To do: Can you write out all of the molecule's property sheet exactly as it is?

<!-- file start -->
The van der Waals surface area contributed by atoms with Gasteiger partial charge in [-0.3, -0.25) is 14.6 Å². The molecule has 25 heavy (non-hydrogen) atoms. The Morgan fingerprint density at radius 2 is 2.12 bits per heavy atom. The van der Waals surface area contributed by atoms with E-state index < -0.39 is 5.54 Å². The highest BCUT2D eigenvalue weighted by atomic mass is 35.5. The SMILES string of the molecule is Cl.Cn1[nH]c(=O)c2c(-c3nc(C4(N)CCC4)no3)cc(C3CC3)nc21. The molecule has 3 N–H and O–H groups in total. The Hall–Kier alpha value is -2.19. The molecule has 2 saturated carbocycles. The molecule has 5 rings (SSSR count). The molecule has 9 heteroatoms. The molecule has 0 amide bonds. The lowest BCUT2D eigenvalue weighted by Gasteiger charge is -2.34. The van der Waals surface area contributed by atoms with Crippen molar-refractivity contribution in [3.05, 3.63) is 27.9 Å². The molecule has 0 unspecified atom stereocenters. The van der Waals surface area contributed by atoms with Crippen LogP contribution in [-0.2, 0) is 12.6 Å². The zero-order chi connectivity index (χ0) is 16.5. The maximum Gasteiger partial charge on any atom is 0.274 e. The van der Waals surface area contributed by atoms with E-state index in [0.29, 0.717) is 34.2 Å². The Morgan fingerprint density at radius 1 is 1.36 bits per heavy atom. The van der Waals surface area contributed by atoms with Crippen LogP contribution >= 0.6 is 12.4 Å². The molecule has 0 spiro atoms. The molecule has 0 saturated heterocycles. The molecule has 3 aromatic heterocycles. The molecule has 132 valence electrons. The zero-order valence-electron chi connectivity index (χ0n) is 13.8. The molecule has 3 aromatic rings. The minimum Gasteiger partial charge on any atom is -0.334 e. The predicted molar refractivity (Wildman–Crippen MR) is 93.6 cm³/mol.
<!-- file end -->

The van der Waals surface area contributed by atoms with Gasteiger partial charge in [-0.3, -0.25) is 14.6 Å². The molecule has 25 heavy (non-hydrogen) atoms. The Morgan fingerprint density at radius 2 is 2.12 bits per heavy atom. The van der Waals surface area contributed by atoms with E-state index < -0.39 is 5.54 Å². The highest BCUT2D eigenvalue weighted by atomic mass is 35.5. The SMILES string of the molecule is Cl.Cn1[nH]c(=O)c2c(-c3nc(C4(N)CCC4)no3)cc(C3CC3)nc21. The molecule has 3 N–H and O–H groups in total. The Hall–Kier alpha value is -2.19. The molecule has 2 saturated carbocycles. The molecule has 5 rings (SSSR count). The molecule has 9 heteroatoms. The molecule has 0 amide bonds. The lowest BCUT2D eigenvalue weighted by Gasteiger charge is -2.34. The van der Waals surface area contributed by atoms with Crippen molar-refractivity contribution in [3.05, 3.63) is 27.9 Å². The molecule has 0 unspecified atom stereocenters. The van der Waals surface area contributed by atoms with Crippen LogP contribution in [-0.2, 0) is 12.6 Å². The zero-order chi connectivity index (χ0) is 16.5. The maximum Gasteiger partial charge on any atom is 0.274 e. The van der Waals surface area contributed by atoms with E-state index in [0.29, 0.717) is 34.2 Å². The Morgan fingerprint density at radius 1 is 1.36 bits per heavy atom. The van der Waals surface area contributed by atoms with Crippen LogP contribution >= 0.6 is 12.4 Å². The molecule has 0 spiro atoms. The molecule has 0 saturated heterocycles. The molecule has 3 aromatic heterocycles. The molecule has 132 valence electrons. The zero-order valence-electron chi connectivity index (χ0n) is 13.8. The molecule has 3 aromatic rings. The minimum Gasteiger partial charge on any atom is -0.334 e. The predicted molar refractivity (Wildman–Crippen MR) is 93.6 cm³/mol.